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Eusse v. Vitela

United States District Court, S.D. California

July 16, 2015

James Eusse, Jr., Plaintiff,
v.
Marco Vitela, et al., Defendants.

ORDER DENYING PLAINTIFF'S MOTION FOR APPOINTMENT OF COUNSEL (Dkt. No. 52)

NITA L. STORMES, Magistrate Judge.

Plaintiff James Eusse, Jr., a California prisoner proceeding pro se and in forma pauperis, commenced this civil rights action pursuant to 18 U.S.C. § 1983 on April 16, 2013. (Dkt. No. 1). Presently pending before the Court is Plaintiff's Motion for Appointment of Counsel. (Dkt. No. 52).

Plaintiff asserts he is entitled to appointment of counsel on the grounds that: (1) he is "unable to afford counsel;" (2) "the issues involved in this case are complex;" (3) his family has contacted eight attorneys, but they all declined to represent him; (4) he "has a limited knowledge of the law;" (5) "Defendants have objected to providing key evidence to [his] case;" and (6) Defendants are withholding "key evidence" as confidential and undiscoverable. (Dkt. No. 52 at 1-2). For the reasons set forth below, the Court DENIES WITHOUT PREJUDICE Plaintiff's motion for appointment of counsel.

I. LEGAL STANDARD

There is no constitutional right to be represented by counsel in a civil action. Hedges v. Resolution Trust Corp., 32 F.3d 1360, 1363 (9th Cir. 1994). The court may, however, request an attorney to represent an indigent civil litigant upon a showing of "exceptional circumstances." 28 U.S.C. § 1915(e)(1); Agyeman v. Corrs. Corp. of Am., 390 F.3d 1101, 1103 (9th Cir. 2004). "A finding of exceptional circumstances requires an evaluation of both the likelihood of success on the merits [and] the ability of the petitioner to articulate his claims pro se in light of the complexity of the legal issues involved.'" Wilborn v. Escalderon, 789 F.2d 1328, 1331 (9th Cir. 1986) (quoting Weygandt v. Look, 718 F.2d 952, 954 (9th Cir. 1983)). Neither of these factors are dispositive, and they must be considered together when determining whether to appoint counsel. Wilborn, 789 F.2d at 1331.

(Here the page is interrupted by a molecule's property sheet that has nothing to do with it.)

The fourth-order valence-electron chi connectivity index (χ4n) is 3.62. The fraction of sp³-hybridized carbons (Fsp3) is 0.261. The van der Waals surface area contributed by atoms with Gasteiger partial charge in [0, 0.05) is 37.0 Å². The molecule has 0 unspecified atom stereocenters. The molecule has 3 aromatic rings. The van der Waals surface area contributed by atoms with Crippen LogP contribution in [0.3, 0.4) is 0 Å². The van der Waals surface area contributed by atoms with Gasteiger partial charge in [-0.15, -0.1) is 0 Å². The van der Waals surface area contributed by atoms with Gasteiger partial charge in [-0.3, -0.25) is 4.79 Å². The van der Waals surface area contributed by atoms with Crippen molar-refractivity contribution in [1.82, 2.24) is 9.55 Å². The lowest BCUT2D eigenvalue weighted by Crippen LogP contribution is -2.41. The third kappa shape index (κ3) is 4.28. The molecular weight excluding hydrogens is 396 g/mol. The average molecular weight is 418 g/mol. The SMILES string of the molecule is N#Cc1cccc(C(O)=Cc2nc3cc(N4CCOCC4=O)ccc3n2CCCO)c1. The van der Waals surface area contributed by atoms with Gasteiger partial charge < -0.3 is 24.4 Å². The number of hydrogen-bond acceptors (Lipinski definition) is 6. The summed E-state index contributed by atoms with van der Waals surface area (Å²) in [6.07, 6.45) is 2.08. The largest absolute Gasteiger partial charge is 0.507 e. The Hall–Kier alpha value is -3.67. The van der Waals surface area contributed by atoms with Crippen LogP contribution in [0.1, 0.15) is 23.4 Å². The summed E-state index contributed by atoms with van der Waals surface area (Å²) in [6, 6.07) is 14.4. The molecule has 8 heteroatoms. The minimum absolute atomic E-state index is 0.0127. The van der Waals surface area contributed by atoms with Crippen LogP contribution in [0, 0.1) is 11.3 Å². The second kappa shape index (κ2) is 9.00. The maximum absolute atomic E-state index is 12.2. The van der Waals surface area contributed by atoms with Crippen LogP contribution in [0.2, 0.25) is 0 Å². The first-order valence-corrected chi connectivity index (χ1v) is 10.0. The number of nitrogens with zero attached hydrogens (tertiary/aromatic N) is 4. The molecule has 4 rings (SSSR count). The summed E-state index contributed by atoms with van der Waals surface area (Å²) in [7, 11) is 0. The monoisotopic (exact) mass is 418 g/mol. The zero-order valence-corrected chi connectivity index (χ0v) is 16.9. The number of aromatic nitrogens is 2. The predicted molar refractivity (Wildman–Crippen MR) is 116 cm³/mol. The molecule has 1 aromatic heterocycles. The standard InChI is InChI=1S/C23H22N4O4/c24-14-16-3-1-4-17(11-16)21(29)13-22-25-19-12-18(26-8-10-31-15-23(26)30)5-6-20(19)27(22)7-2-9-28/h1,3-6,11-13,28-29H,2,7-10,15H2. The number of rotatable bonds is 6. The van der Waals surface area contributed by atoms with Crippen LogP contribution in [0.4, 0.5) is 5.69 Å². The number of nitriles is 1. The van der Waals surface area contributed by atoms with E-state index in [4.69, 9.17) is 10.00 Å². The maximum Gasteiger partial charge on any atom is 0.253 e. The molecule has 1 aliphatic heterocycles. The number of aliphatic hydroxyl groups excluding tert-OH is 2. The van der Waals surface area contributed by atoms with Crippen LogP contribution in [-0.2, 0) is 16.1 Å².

II. DISCUSSION

A. Plaintiff's Indigence And Efforts To Obtain Counsel

The Ninth Circuit requires indigent plaintiffs to make a reasonably diligent effort to secure counsel on their own before obtaining court-appointed counsel in the employment discrimination context. Bradshaw v. Zoological Soc'y of San Diego, 662 F.2d 1301, 1319 (9th Cir. 1981). A number of district courts have extended this requirement to requests for appointment of counsel pursuant to § 1915(d), such that plaintiffs must show: (1) they are indigent; and (2) they made a "reasonably diligent effort" to obtain counsel before the court will appoint counsel on their behalf. See, e.g., Bailey v. Lawford, 835 F.Supp. 550, 552 (S.D. Cal. 1993). A plaintiff satisfies the "reasonably diligent effort" requirement by doing "all that may reasonably be expected of him[, ]" but he need not "exhaust the legal directory." Id.